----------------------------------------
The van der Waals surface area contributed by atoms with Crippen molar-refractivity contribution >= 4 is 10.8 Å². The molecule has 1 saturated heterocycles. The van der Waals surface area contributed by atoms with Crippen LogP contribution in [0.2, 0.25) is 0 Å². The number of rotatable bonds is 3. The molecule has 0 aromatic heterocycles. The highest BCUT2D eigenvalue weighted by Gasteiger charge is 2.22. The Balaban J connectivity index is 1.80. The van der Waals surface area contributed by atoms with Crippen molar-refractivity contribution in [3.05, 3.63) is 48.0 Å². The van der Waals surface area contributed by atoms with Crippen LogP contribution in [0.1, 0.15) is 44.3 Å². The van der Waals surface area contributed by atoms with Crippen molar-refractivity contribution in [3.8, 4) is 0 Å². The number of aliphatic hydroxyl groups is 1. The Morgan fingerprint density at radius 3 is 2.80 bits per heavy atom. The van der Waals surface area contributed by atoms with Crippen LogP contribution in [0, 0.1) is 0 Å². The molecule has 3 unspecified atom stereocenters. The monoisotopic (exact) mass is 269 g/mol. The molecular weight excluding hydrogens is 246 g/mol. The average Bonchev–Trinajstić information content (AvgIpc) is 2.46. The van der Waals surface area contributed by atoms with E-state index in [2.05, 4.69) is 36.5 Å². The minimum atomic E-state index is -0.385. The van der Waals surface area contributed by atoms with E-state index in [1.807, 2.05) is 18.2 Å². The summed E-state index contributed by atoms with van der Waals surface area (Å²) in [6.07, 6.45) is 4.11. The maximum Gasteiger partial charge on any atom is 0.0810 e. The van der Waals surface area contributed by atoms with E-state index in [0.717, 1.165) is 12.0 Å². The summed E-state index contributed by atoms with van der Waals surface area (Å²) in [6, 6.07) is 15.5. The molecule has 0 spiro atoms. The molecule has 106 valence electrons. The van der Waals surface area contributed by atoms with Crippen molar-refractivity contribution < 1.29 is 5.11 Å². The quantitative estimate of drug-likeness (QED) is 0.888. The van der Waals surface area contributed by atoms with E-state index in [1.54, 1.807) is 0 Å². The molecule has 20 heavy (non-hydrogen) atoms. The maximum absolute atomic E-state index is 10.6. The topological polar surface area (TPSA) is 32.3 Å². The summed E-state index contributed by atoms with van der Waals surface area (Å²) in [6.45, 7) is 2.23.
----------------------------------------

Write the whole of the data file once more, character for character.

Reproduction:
The van der Waals surface area contributed by atoms with Crippen molar-refractivity contribution >= 4 is 10.8 Å². The molecule has 1 saturated heterocycles. The van der Waals surface area contributed by atoms with Crippen LogP contribution in [0.2, 0.25) is 0 Å². The number of rotatable bonds is 3. The molecule has 0 aromatic heterocycles. The highest BCUT2D eigenvalue weighted by Gasteiger charge is 2.22. The Balaban J connectivity index is 1.80. The van der Waals surface area contributed by atoms with Crippen molar-refractivity contribution in [3.05, 3.63) is 48.0 Å². The van der Waals surface area contributed by atoms with Crippen LogP contribution in [0.1, 0.15) is 44.3 Å². The van der Waals surface area contributed by atoms with Crippen molar-refractivity contribution in [3.8, 4) is 0 Å². The number of aliphatic hydroxyl groups is 1. The Morgan fingerprint density at radius 3 is 2.80 bits per heavy atom. The van der Waals surface area contributed by atoms with Crippen LogP contribution in [0, 0.1) is 0 Å². The molecule has 3 unspecified atom stereocenters. The monoisotopic (exact) mass is 269 g/mol. The molecular weight excluding hydrogens is 246 g/mol. The average Bonchev–Trinajstić information content (AvgIpc) is 2.46. The van der Waals surface area contributed by atoms with E-state index in [2.05, 4.69) is 36.5 Å². The minimum atomic E-state index is -0.385. The van der Waals surface area contributed by atoms with E-state index in [1.807, 2.05) is 18.2 Å². The summed E-state index contributed by atoms with van der Waals surface area (Å²) in [6.07, 6.45) is 4.11. The maximum Gasteiger partial charge on any atom is 0.0810 e. The van der Waals surface area contributed by atoms with E-state index in [0.717, 1.165) is 12.0 Å². The summed E-state index contributed by atoms with van der Waals surface area (Å²) in [6, 6.07) is 15.5. The molecule has 0 spiro atoms. The molecule has 106 valence electrons. The van der Waals surface area contributed by atoms with Crippen molar-refractivity contribution < 1.29 is 5.11 Å². The quantitative estimate of drug-likeness (QED) is 0.888. The van der Waals surface area contributed by atoms with E-state index in [1.54, 1.807) is 0 Å². The molecule has 20 heavy (non-hydrogen) atoms. The maximum absolute atomic E-state index is 10.6. The topological polar surface area (TPSA) is 32.3 Å². The summed E-state index contributed by atoms with van der Waals surface area (Å²) in [6.45, 7) is 2.23.